Downtown Portland sees decline in jobs,
Continued positive feelings on safety, cleanliness
By Portland Business Alliance,
Business Census and Survey also shows spike in mass transit commuting Portland, Ore. – Signs of the country’s economic downturn are evident throughout the Central City, according to the results of the Portland Business Alliance’s annual Downtown Business Census and Survey. The survey showed a significant drop in jobs as well as a decline in the number of businesses expecting to expand over the next few years.
In the annual survey, which counts jobs in the I-5/I-405 corridor, the Alliance found that the total number of people employed in the Central City fell from 86,000 in 2007 to fewer than 83,000 in 2008. Also, government-related entities now account for half of the top 10 employers in the downtown core.
“This year’s survey results demonstrate why private-sector job creation is our top priority,” said Charles Wilhoite, chair of the Portland Business Alliance board of directors. “It took us five years to climb out of the job slump created by the 2001 economic downturn. Now we’ve slid backwards again. This is not good news for Portland-region families, and we’ve got to redouble our efforts to create and maintain good, family-wage jobs.”
The Alliance’s annual survey counted 86,769 jobs in 2001, but that number fell to 82,023 in 2002. The Central City didn’t achieve recovery from the 2001 loss until 2007, when the job count was 86,131. The 2008 count of 83,000 puts the Central City back at the 2004 level.
“These findings reinforce the Alliance’s support for the city’s new economic development plan,” said Wilhoite. “It is critical that we achieve the city’s goal of creating 10,000 new jobs during the next five years, with many in the downtown core. A strong region needs a strong downtown, with a diversity of job types. We can’t lose our focus on maintaining a healthy Central City.”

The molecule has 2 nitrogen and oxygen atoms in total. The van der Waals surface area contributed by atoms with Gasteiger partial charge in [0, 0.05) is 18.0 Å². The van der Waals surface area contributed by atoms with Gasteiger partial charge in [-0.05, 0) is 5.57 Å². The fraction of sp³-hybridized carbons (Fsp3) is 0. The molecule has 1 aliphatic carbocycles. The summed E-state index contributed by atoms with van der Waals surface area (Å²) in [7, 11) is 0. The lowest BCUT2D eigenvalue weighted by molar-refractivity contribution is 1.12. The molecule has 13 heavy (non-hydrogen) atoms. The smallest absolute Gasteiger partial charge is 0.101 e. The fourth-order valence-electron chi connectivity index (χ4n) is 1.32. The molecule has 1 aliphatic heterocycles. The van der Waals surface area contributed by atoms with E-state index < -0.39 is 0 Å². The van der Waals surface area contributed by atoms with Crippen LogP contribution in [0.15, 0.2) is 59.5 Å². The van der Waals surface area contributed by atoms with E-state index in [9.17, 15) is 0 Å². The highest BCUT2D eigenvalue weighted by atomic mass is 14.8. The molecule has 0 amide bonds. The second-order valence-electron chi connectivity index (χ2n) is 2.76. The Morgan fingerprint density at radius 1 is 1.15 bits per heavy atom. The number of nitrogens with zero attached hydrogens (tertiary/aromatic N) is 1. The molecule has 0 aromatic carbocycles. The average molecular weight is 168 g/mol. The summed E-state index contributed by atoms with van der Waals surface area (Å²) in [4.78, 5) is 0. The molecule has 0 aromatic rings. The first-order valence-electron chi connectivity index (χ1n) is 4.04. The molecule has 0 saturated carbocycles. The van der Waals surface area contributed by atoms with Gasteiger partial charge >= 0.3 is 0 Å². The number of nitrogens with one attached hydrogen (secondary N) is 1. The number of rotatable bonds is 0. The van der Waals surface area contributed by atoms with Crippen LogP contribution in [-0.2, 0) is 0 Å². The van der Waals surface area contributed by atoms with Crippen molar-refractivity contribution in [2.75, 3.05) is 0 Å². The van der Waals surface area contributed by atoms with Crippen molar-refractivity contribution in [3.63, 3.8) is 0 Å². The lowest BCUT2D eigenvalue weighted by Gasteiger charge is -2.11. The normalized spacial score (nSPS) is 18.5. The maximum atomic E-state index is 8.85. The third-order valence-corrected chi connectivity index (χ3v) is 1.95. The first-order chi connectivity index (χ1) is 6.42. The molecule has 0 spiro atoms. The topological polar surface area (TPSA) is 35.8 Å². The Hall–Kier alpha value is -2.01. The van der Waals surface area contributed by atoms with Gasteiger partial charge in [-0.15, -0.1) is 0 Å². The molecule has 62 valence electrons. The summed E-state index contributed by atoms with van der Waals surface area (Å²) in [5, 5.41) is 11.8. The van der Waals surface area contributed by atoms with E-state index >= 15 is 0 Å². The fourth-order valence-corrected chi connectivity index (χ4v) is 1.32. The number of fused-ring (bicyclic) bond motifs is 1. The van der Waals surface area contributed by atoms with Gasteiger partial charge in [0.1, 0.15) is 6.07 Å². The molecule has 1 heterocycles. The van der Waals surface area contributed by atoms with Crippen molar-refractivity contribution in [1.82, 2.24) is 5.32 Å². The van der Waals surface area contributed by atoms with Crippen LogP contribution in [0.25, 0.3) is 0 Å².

The Alliance survey found that a variety of sectors have lost jobs in the past year including wholesale trade, utilities and food service. The largest losses were experienced in the retail, information and warehousing sectors. Three areas added jobs: finance and insurance; arts, entertainment and recreation; and public administration.
The Portland Business Alliance is Greater Portland’s Chamber of Commerce representing more than 1,400 businesses in the region. Our mission is to ensure economic prosperity in the Portland region by providing strong leadership, partnership and programs that encourage business growth and vitality. Visit the Alliance at www.portlandalliance.com.
Other survey data shows a decline in business improvement and a decrease in the number of businesses planning to expand their businesses over the next two years.
Despite the downturn, attitudes about the safety and cleanliness of downtown remain positive. The responses show that 98 percent of downtown workers feel that downtown is safe while 78 percent feel it is clean. Downtown workers do feel, however, that the increasing presence of panhandlers and public inebriates exerts a significant detrimental impact on downtown, citing it as the top factor that needs improvement. In earlier surveys, construction was the most pressing concern. In terms of how employees are getting to work downtown, the census shows a drop in those commuters driving alone, from 42 to 37 percent, and a slight up tick in the number of people taking MAX or the bus, from 43 percent to 44 percent. In fact, since the 2005 survey was conducted there has been a 23-percent decrease in people driving alone.
The census is conducted by the Alliance research department using mailed questionnaires, with personal follow-up and block-by-block canvassing to obtain a 100 percent response rate. It is funded by downtown property owners through Portland Downtown Services, Inc.
The census and survey provides an information resource for prospective downtown tenants and developers, establishes benchmarks and provides year-to-year tracking of leading economic indicators and progress toward downtown development goals. It also provides a better understanding of the needs of existing downtown businesses. Downtown Redevelopment Report also available
Alliance researchers and Heritage Consulting Group recently released the annual Central City Development and Redevelopment Projects report. The report provides a comprehensive look at real estate development in the Central City including the area just west of the I-405 Loop, South Waterfront, Lloyd District and the Central Eastside. It includes projects under construction, projects in design, projects in concept and projects completed since 2002. This report is also funded by downtown property owners.
Both reports are available on the Portland Business Alliance Web site at http://www.portlandalliance.com/downtown_services/downtown-marketresearch. html ###
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